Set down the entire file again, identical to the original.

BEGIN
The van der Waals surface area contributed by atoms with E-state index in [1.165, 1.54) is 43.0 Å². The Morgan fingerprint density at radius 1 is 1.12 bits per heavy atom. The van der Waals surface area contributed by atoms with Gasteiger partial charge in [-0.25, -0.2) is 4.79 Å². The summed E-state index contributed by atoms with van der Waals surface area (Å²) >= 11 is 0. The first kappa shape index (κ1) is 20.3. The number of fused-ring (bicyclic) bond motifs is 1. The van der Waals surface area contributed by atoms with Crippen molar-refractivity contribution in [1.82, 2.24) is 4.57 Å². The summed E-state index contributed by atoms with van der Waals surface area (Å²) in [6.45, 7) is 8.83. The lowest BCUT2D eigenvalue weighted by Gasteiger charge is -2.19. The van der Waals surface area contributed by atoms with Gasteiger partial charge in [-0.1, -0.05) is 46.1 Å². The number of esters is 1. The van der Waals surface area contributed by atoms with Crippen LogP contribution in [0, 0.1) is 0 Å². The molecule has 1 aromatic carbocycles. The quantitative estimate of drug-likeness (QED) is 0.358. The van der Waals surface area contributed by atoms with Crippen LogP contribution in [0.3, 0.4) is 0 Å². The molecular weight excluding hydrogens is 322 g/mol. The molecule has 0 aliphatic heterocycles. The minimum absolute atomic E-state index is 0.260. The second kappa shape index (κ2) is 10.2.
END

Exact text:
The van der Waals surface area contributed by atoms with E-state index in [1.165, 1.54) is 43.0 Å². The Morgan fingerprint density at radius 1 is 1.12 bits per heavy atom. The van der Waals surface area contributed by atoms with Gasteiger partial charge in [-0.25, -0.2) is 4.79 Å². The summed E-state index contributed by atoms with van der Waals surface area (Å²) >= 11 is 0. The first kappa shape index (κ1) is 20.3. The number of fused-ring (bicyclic) bond motifs is 1. The van der Waals surface area contributed by atoms with Crippen molar-refractivity contribution in [1.82, 2.24) is 4.57 Å². The summed E-state index contributed by atoms with van der Waals surface area (Å²) in [6.45, 7) is 8.83. The lowest BCUT2D eigenvalue weighted by Gasteiger charge is -2.19. The van der Waals surface area contributed by atoms with Gasteiger partial charge in [-0.1, -0.05) is 46.1 Å². The number of esters is 1. The van der Waals surface area contributed by atoms with Crippen LogP contribution in [0, 0.1) is 0 Å². The molecule has 1 aromatic carbocycles. The quantitative estimate of drug-likeness (QED) is 0.358. The van der Waals surface area contributed by atoms with Crippen LogP contribution in [0.3, 0.4) is 0 Å². The molecular weight excluding hydrogens is 322 g/mol. The molecule has 0 aliphatic heterocycles. The minimum absolute atomic E-state index is 0.260. The second kappa shape index (κ2) is 10.2.